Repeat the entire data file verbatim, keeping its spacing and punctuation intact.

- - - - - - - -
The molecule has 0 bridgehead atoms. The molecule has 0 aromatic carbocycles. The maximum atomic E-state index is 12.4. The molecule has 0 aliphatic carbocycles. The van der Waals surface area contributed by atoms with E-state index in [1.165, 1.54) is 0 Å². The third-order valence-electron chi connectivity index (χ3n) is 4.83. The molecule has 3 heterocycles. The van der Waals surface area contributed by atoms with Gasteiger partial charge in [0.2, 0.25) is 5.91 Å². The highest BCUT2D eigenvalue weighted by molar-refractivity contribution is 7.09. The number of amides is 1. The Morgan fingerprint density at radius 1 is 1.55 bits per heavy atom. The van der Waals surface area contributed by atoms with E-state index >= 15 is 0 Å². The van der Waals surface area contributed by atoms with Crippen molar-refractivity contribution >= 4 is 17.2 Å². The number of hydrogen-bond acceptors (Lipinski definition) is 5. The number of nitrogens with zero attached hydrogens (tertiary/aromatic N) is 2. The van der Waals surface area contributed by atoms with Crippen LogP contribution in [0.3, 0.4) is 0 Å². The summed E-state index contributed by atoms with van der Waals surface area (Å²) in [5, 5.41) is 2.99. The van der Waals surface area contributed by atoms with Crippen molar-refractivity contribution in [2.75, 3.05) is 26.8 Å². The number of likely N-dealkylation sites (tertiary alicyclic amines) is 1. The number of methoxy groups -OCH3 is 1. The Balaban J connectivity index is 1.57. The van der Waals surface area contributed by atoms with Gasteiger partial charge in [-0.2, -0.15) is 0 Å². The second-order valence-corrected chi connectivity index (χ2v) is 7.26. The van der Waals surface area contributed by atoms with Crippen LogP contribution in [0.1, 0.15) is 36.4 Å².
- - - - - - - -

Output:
The molecule has 0 bridgehead atoms. The molecule has 0 aromatic carbocycles. The maximum atomic E-state index is 12.4. The molecule has 0 aliphatic carbocycles. The van der Waals surface area contributed by atoms with E-state index in [1.165, 1.54) is 0 Å². The third-order valence-electron chi connectivity index (χ3n) is 4.83. The molecule has 3 heterocycles. The van der Waals surface area contributed by atoms with Gasteiger partial charge in [0.2, 0.25) is 5.91 Å². The highest BCUT2D eigenvalue weighted by molar-refractivity contribution is 7.09. The number of amides is 1. The Morgan fingerprint density at radius 1 is 1.55 bits per heavy atom. The van der Waals surface area contributed by atoms with E-state index >= 15 is 0 Å². The van der Waals surface area contributed by atoms with Crippen molar-refractivity contribution >= 4 is 17.2 Å². The number of hydrogen-bond acceptors (Lipinski definition) is 5. The number of nitrogens with zero attached hydrogens (tertiary/aromatic N) is 2. The van der Waals surface area contributed by atoms with Crippen LogP contribution in [0.3, 0.4) is 0 Å². The summed E-state index contributed by atoms with van der Waals surface area (Å²) in [5, 5.41) is 2.99. The van der Waals surface area contributed by atoms with Crippen molar-refractivity contribution in [2.75, 3.05) is 26.8 Å². The number of likely N-dealkylation sites (tertiary alicyclic amines) is 1. The number of methoxy groups -OCH3 is 1. The Balaban J connectivity index is 1.57. The van der Waals surface area contributed by atoms with Gasteiger partial charge in [-0.2, -0.15) is 0 Å². The second-order valence-corrected chi connectivity index (χ2v) is 7.26. The van der Waals surface area contributed by atoms with Crippen LogP contribution in [0.1, 0.15) is 36.4 Å².